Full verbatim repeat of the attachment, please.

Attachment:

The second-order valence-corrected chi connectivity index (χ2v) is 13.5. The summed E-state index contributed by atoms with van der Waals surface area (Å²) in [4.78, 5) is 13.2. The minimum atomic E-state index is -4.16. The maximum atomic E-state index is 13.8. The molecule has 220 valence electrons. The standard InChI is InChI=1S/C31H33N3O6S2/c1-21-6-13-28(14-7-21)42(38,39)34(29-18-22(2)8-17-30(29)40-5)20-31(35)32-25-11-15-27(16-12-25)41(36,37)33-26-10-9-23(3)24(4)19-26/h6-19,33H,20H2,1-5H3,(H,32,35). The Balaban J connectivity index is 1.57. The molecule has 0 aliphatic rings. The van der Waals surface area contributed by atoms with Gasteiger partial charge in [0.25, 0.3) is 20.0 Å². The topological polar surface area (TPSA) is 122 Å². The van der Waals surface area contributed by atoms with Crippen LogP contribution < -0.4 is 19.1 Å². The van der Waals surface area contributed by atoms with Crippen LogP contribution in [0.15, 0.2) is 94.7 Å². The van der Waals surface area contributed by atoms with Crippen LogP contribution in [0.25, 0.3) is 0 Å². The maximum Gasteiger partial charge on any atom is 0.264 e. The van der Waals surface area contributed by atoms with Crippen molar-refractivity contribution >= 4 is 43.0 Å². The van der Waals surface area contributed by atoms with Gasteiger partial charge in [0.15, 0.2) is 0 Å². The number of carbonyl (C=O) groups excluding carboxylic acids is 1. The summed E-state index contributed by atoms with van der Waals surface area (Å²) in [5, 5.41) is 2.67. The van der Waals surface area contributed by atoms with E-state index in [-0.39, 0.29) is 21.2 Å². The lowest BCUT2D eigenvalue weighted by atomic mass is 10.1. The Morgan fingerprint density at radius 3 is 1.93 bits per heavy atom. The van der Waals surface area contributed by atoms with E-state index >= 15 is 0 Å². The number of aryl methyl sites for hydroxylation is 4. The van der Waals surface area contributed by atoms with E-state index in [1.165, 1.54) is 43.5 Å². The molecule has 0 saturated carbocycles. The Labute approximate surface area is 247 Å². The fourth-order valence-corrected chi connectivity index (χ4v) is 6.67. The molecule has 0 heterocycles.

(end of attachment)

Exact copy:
The second-order valence-corrected chi connectivity index (χ2v) is 13.5. The summed E-state index contributed by atoms with van der Waals surface area (Å²) in [4.78, 5) is 13.2. The minimum atomic E-state index is -4.16. The maximum atomic E-state index is 13.8. The molecule has 220 valence electrons. The standard InChI is InChI=1S/C31H33N3O6S2/c1-21-6-13-28(14-7-21)42(38,39)34(29-18-22(2)8-17-30(29)40-5)20-31(35)32-25-11-15-27(16-12-25)41(36,37)33-26-10-9-23(3)24(4)19-26/h6-19,33H,20H2,1-5H3,(H,32,35). The Balaban J connectivity index is 1.57. The molecule has 0 aliphatic rings. The van der Waals surface area contributed by atoms with Gasteiger partial charge in [0.25, 0.3) is 20.0 Å². The topological polar surface area (TPSA) is 122 Å². The van der Waals surface area contributed by atoms with Crippen LogP contribution < -0.4 is 19.1 Å². The van der Waals surface area contributed by atoms with Crippen LogP contribution in [0.15, 0.2) is 94.7 Å². The van der Waals surface area contributed by atoms with Crippen LogP contribution in [0.25, 0.3) is 0 Å². The maximum Gasteiger partial charge on any atom is 0.264 e. The van der Waals surface area contributed by atoms with Crippen molar-refractivity contribution >= 4 is 43.0 Å². The van der Waals surface area contributed by atoms with Gasteiger partial charge in [0.15, 0.2) is 0 Å². The number of carbonyl (C=O) groups excluding carboxylic acids is 1. The summed E-state index contributed by atoms with van der Waals surface area (Å²) in [5, 5.41) is 2.67. The van der Waals surface area contributed by atoms with E-state index in [-0.39, 0.29) is 21.2 Å². The lowest BCUT2D eigenvalue weighted by atomic mass is 10.1. The Morgan fingerprint density at radius 3 is 1.93 bits per heavy atom. The van der Waals surface area contributed by atoms with E-state index >= 15 is 0 Å². The number of aryl methyl sites for hydroxylation is 4. The van der Waals surface area contributed by atoms with E-state index in [1.165, 1.54) is 43.5 Å². The molecule has 0 saturated carbocycles. The Labute approximate surface area is 247 Å². The fourth-order valence-corrected chi connectivity index (χ4v) is 6.67. The molecule has 0 heterocycles.